Prime Minister Sher Bahadur Deuba on Friday had called election officials, including Chief Election Commissioner Ayodhee Prasad Yadav, to inquire about the EC’s plan about publishing the full schedule for the first phase of elections.
Some Cabinet ministers, who were also present at Friday’s meeting, had expressed their reservations about the EC’s plan of seeking the closed list of candidates under the proportional representation (PR) system prior to filing nominations under the first-past-the-post (FPTP) electoral system.
Since parties “want to strike a balance” while choosing candidates under the FPTP and PR, as those who are not fielded under the FPTP are often chosen under the PR, the EC’s plan to seek the closed list of PR candidates well in advance had not gone down well with them.
The ruling parties have been demanding that the EC should seek the list of FPTP and PR candidates together.
“We had proposed that parties should submit the closed list of PR candidates first, but some parties had reservations about it,” Election Commissioner Ila Sharma said. “Submission of the closed list of PR candidates prior to FPTP nominations would have helped ease our preparation,” she added.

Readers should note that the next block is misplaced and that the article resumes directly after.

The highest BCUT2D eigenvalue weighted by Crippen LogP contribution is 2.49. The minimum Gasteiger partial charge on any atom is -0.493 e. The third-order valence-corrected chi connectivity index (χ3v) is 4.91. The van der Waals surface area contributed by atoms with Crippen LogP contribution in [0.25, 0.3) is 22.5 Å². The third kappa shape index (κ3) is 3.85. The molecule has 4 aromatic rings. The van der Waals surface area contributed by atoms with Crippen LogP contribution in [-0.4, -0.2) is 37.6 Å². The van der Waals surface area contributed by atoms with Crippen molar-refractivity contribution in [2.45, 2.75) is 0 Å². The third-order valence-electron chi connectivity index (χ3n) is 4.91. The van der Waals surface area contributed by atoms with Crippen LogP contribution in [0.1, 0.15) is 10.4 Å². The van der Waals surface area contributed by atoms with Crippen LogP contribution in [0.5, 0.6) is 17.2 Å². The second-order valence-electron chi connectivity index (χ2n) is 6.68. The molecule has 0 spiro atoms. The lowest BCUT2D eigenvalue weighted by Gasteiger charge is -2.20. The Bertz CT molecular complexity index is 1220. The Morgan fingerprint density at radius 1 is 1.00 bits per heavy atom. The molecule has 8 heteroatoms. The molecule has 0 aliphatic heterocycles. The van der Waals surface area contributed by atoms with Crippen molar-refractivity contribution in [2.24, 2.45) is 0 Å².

The EC has said it will now hold consultation with all the political parties in a bid to forge consensus on the issue.
“The parties will now just need to inform the EC about the places from where they are contesting in the elections,” said Nawaraj Dhakal, spokesperson for the EC. “This will help ease our preparations like designing and printing of ballot papers.”
A total of 95 parties have been registered with the EC for the two major polls. Out of them, five parties have decided to contest elections under single election symbol.
“Parties failing to submit the details within the given timeframe will not be allowed to participate in the polls,” reads a notice issued by the EC. The EC plans to prepare ballot papers for different provinces depending on the number of parties contesting in the elections. The number of parties may vary in different provinces, as some regional parties might not want to field their candidates in all the seven provinces.Published: 2017-09-10 08:10:50